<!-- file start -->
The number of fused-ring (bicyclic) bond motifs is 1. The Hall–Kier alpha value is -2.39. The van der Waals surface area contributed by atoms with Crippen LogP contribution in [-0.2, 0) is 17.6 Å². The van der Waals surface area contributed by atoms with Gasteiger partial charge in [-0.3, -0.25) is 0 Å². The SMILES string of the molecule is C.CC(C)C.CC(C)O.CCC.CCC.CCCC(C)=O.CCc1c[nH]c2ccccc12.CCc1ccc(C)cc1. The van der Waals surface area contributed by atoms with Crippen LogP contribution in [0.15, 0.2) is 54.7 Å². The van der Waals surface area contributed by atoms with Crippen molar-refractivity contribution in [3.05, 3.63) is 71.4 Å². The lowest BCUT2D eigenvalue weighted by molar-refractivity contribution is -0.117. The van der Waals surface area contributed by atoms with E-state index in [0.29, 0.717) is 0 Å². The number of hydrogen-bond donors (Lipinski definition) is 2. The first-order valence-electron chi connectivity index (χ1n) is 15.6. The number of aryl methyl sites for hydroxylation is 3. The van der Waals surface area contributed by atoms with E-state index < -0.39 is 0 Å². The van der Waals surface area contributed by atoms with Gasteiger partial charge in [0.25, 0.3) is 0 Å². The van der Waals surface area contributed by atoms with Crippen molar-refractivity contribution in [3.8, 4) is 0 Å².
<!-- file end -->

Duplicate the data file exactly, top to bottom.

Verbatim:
The number of fused-ring (bicyclic) bond motifs is 1. The Hall–Kier alpha value is -2.39. The van der Waals surface area contributed by atoms with Crippen LogP contribution in [-0.2, 0) is 17.6 Å². The van der Waals surface area contributed by atoms with Gasteiger partial charge in [-0.3, -0.25) is 0 Å². The SMILES string of the molecule is C.CC(C)C.CC(C)O.CCC.CCC.CCCC(C)=O.CCc1c[nH]c2ccccc12.CCc1ccc(C)cc1. The van der Waals surface area contributed by atoms with Crippen LogP contribution in [0.15, 0.2) is 54.7 Å². The van der Waals surface area contributed by atoms with Crippen molar-refractivity contribution in [3.05, 3.63) is 71.4 Å². The lowest BCUT2D eigenvalue weighted by molar-refractivity contribution is -0.117. The van der Waals surface area contributed by atoms with E-state index in [0.29, 0.717) is 0 Å². The number of hydrogen-bond donors (Lipinski definition) is 2. The first-order valence-electron chi connectivity index (χ1n) is 15.6. The number of aryl methyl sites for hydroxylation is 3. The van der Waals surface area contributed by atoms with E-state index < -0.39 is 0 Å². The van der Waals surface area contributed by atoms with Gasteiger partial charge in [0.25, 0.3) is 0 Å². The van der Waals surface area contributed by atoms with Crippen molar-refractivity contribution in [3.8, 4) is 0 Å².